Nile: They’re all street people from my neighborhood in New York City. The picture was taken by a photographer named Cristina Arrigoni and what I loved about it is that they’re not children. I named the album “Children of Paradise,” but I wanted to show that we’re all children of paradise. Even the outsiders. The idea encompasses everybody.

MNOD: How important do you think incorporating protest into music is in 2018?

Nile: I think there’s room for everything in music. If someone has something they’re passionate about, it’s important that they get it out there regardless of the topic. I didn’t set out to write a protest record explicitly, because the songs just flow naturally from things that I care about. The title track is actually an older track that I brought back given its relevance to the times we’re living in. All the songs on this record came pretty quickly, which is usually the case, but they weren’t intentionally topical.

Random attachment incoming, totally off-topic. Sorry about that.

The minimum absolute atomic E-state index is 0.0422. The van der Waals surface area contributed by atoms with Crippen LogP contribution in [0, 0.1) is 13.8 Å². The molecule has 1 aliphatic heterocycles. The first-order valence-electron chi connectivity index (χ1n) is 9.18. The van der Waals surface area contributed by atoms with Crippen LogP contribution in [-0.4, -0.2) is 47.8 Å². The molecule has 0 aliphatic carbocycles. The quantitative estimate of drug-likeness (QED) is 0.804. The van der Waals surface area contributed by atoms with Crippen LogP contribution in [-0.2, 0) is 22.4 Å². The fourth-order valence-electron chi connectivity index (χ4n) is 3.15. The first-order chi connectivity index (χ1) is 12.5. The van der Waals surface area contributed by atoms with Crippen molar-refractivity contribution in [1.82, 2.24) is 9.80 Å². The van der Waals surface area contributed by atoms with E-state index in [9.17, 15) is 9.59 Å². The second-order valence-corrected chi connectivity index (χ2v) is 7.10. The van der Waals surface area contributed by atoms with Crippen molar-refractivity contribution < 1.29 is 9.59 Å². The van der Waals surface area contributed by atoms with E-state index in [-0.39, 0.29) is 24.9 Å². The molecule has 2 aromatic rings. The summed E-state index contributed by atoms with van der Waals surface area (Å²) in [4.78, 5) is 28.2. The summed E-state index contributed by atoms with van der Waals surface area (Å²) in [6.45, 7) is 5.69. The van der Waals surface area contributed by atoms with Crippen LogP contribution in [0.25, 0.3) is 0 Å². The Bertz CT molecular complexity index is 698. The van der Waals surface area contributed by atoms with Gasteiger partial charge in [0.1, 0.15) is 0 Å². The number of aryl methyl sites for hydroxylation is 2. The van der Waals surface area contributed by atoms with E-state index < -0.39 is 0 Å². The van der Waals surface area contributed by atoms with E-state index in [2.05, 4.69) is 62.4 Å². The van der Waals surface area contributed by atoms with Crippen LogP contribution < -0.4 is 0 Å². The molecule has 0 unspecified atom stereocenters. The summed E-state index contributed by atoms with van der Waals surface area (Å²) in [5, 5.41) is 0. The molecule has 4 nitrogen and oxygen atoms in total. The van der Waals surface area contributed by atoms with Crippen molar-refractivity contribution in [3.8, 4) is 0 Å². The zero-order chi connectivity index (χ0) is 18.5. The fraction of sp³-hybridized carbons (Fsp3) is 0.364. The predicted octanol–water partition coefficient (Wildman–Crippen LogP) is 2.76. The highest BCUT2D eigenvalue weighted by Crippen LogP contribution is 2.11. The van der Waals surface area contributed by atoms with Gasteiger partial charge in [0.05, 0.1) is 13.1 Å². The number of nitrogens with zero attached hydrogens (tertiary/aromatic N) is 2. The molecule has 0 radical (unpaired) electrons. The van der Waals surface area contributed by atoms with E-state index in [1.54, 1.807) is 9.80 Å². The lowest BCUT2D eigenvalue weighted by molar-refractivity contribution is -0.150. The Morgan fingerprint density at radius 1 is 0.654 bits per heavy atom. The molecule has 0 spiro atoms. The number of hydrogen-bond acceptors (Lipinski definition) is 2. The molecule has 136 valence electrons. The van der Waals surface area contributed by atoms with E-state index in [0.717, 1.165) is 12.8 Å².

MNOD: “Earth Blues” and “Gettin’ Ugly Out There” capture the current mood of America perfectly. Where did the inspiration for those come from? 

Nile: Well, with “Earth Blues,” I wanted to give the planet a voice in response to everything that is happening in the world. There’s a lot of negativity out there and I believe that music can offer respite to people after they’ve suffered through a lot of hard days. I watch the news pretty closely and it really is getting ugly out there. I write about things that move me, so there’s something for everyone on this record. There’s protest music, party music, and tongue-in-cheek music that has a deeper meaning beyond the face of the lyric. Regardless of how difficult it can be for some people to remain optimistic, I wanted to show that music can offer hope for the future.

MNOD: What are some of your fondest memories of Buffalo?